Informing children about environmental pollution
Children are important stakeholders in bringing about change, say experts
Time is running out on climate action (Image: Maxpixel)

Children are important stakeholders in the path to sustainable development, in addition to being the most effective agents of climate change-related actions, emphasized experts at the launch of Pollution Solutions: For a Cleaner, Greener Earth, a book for children authored by senior journalist Urmi A Goswami and brought out by The Energy and Resources Institute (TERI) supported by GAIL (India) Limited, in New Delhi on Tuesday.

The book, aimed at children in the age group of 8-12 years, serves as a step-by-step guide to pollution control and sustainable development. The author introduces children not only to different aspects of pollution, but also to the concept of climate change and global warming.

Launching the book, Dr Vibha Dhawan, Director General, TERI, said, “We have to leave behind for our children at least the kind of environment we inherited. Development has to take place; fortunately, we have greener options now.” Asserting that children are the most important stakeholders in bringing about change, she noted that it is our collective duty to impart to them values of sustainability.

Publishing good books, observed Ms Anupama Jauhry, Head-TERI Press and Associate Director, TERI, is a service to society. “We have built an empire on pollution. Pollution and growth have become inextricably linked. While laws and regulations are in place, the effects of pollution are still apparent. Apart from introducing changes in policies, including behavioural changes have assumed greater importance,” observed Ms Jauhry.


In his opening address, Dr Suneel Pandey, Senior Fellow and Director, Environment and Waste Management Division, TERI, emphasized the need to view the problem of pollution holistically. “Pollution should not be seen in silos but holistically. Pollution Solutions is a step in the right direction as the author also tries to bring in the climate change perspective as well,” said Dr Pandey.

In his special remarks, Mr MV Iyer, Director (BD and Marketing), GAIL (India) Limited, said the authority has been highlighting the menace of air pollution long before it became a part of mainstream conversation. “Although awareness has increased over the years, further sensitization to nudge individuals to lead a sustainable and green lifestyle is needed. One of the ways is to start the conversations early, especially in schools and colleges. We realize that change happens more often through public-powered democratic movements than enforcement through laws,” said Mr Iyer.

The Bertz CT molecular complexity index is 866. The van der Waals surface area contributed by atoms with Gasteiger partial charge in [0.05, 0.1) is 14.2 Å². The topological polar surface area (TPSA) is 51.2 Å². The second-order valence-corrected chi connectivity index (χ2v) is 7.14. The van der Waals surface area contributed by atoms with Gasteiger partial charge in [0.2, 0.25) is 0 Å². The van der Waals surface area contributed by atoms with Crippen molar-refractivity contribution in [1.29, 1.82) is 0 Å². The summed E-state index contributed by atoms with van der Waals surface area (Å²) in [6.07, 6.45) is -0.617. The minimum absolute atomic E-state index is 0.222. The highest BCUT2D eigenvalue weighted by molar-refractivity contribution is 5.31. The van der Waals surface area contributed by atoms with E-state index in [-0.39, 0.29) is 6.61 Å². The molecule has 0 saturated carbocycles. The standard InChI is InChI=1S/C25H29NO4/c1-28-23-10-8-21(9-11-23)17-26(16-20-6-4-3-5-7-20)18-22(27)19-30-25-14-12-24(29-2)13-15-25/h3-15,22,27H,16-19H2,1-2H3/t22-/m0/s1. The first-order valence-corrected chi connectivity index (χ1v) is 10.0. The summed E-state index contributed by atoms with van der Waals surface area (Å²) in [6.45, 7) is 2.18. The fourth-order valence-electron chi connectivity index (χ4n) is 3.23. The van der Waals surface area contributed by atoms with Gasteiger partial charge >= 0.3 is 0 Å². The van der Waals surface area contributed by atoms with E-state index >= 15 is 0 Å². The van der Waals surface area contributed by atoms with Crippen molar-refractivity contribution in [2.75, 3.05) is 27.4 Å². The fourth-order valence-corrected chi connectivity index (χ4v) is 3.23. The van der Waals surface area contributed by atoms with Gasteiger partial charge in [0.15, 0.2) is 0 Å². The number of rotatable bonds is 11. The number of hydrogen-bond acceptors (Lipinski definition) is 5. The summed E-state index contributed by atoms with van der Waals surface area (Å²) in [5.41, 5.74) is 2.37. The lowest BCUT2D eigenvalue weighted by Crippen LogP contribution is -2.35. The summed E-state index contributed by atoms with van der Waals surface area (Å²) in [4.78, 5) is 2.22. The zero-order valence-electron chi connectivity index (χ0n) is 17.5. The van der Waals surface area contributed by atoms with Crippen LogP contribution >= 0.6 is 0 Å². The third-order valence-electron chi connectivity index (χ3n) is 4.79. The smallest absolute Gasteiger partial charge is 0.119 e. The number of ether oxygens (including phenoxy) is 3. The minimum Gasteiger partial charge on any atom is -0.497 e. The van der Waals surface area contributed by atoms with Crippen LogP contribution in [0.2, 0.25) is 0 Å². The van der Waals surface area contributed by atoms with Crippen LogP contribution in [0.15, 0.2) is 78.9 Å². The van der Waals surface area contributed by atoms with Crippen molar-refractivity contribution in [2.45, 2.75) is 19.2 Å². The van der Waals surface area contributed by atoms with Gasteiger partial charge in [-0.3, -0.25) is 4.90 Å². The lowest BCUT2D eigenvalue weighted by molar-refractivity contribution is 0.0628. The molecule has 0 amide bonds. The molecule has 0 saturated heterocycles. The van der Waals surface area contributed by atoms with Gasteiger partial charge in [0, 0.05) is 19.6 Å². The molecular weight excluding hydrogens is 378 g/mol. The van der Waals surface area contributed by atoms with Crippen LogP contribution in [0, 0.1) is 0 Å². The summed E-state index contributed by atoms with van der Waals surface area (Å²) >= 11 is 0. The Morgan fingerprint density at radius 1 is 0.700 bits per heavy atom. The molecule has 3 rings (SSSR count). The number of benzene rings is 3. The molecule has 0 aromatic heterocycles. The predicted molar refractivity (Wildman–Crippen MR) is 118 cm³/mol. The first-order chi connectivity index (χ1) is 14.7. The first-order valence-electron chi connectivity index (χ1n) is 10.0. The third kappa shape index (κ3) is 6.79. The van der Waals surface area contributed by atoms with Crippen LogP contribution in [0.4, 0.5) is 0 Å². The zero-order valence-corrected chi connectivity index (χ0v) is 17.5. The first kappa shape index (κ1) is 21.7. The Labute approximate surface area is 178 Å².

Children are important stakeholders in bringing about change

Author Ms Goswami observed the book is a way of addressing the issue of pollution in a way that makes sense to children. “The book also deals with kinds of pollution which are not talked about often — light and noise pollution, for instance. The idea is to engage with children,” added Ms Goswami.

In a panel discussion on ‘A Way to Cleaner and Greener Earth’, Dr Sumit Sharma, Programme Officer, UNEP; Mr Santanu Roy, Executive Director, GAIL (India) Limited; Dr Kavita Sharma, Professor, Department of Elementary Education, NCERT; and Ms Goswami, deliberated on how individual action can bring about incremental but impactful changes. “Children can guide us in adopting a better way of living,” said Dr Sharma.

Noting that time is running out on climate action, Mr Roy asked, “Everyone has a part to play, but who takes the baton?” Professor Sharma addressed the need for a multi-disciplinary approach to environmental education; Ms Goswami underscored the power of small steps in bringing about change. “It is important to take small measures as well because they add up,” she added. Dr Livleen K Kahlon, Senior Fellow and Associate Director, Environment Education and Awareness, TERI, delivered the vote of thanks.

The book can be accessed here Pollution Solutions: For a Cleaner, Greener Earth

About TERI
The Energy and Resources Institute (TERI) is an independent, multi-dimensional research organization, with capabilities in policy research, technology development, and implementation. Headquartered in New Delhi, TERI has regional centres and campuses in Gurugram, Bengaluru, Guwahati, Mumbai, Panaji, and Nainital, supported by a multi-disciplinary team of scientists, sociologists, economists, engineers, administrative professionals and state-of-the-art infrastructure.

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